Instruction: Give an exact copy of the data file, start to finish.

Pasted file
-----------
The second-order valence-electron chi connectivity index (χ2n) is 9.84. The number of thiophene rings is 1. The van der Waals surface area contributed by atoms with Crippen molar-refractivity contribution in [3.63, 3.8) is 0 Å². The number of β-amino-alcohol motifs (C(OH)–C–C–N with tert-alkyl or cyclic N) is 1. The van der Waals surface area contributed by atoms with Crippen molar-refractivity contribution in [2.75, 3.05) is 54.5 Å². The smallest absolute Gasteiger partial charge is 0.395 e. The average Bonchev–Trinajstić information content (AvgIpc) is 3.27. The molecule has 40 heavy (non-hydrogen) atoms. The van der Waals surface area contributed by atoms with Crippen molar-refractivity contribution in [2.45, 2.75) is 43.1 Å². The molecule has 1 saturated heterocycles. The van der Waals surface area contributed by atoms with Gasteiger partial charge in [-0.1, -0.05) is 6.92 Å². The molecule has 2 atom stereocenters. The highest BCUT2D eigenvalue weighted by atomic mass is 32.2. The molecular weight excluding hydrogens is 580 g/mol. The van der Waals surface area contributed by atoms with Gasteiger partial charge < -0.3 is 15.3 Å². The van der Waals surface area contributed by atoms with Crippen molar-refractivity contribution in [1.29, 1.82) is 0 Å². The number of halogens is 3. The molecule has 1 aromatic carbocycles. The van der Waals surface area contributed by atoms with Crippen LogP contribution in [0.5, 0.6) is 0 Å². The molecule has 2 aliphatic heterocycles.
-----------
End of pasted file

The second-order valence-electron chi connectivity index (χ2n) is 9.84. The number of thiophene rings is 1. The van der Waals surface area contributed by atoms with Crippen molar-refractivity contribution in [3.63, 3.8) is 0 Å². The number of β-amino-alcohol motifs (C(OH)–C–C–N with tert-alkyl or cyclic N) is 1. The van der Waals surface area contributed by atoms with Crippen molar-refractivity contribution in [2.75, 3.05) is 54.5 Å². The smallest absolute Gasteiger partial charge is 0.395 e. The average Bonchev–Trinajstić information content (AvgIpc) is 3.27. The molecule has 40 heavy (non-hydrogen) atoms. The van der Waals surface area contributed by atoms with Crippen molar-refractivity contribution in [2.45, 2.75) is 43.1 Å². The molecule has 1 saturated heterocycles. The van der Waals surface area contributed by atoms with Gasteiger partial charge in [-0.1, -0.05) is 6.92 Å². The molecule has 2 atom stereocenters. The highest BCUT2D eigenvalue weighted by atomic mass is 32.2. The molecular weight excluding hydrogens is 580 g/mol. The van der Waals surface area contributed by atoms with Gasteiger partial charge < -0.3 is 15.3 Å². The van der Waals surface area contributed by atoms with Crippen molar-refractivity contribution in [1.29, 1.82) is 0 Å². The number of halogens is 3. The molecule has 1 aromatic carbocycles. The van der Waals surface area contributed by atoms with Crippen LogP contribution in [0.5, 0.6) is 0 Å². The molecule has 2 aliphatic heterocycles.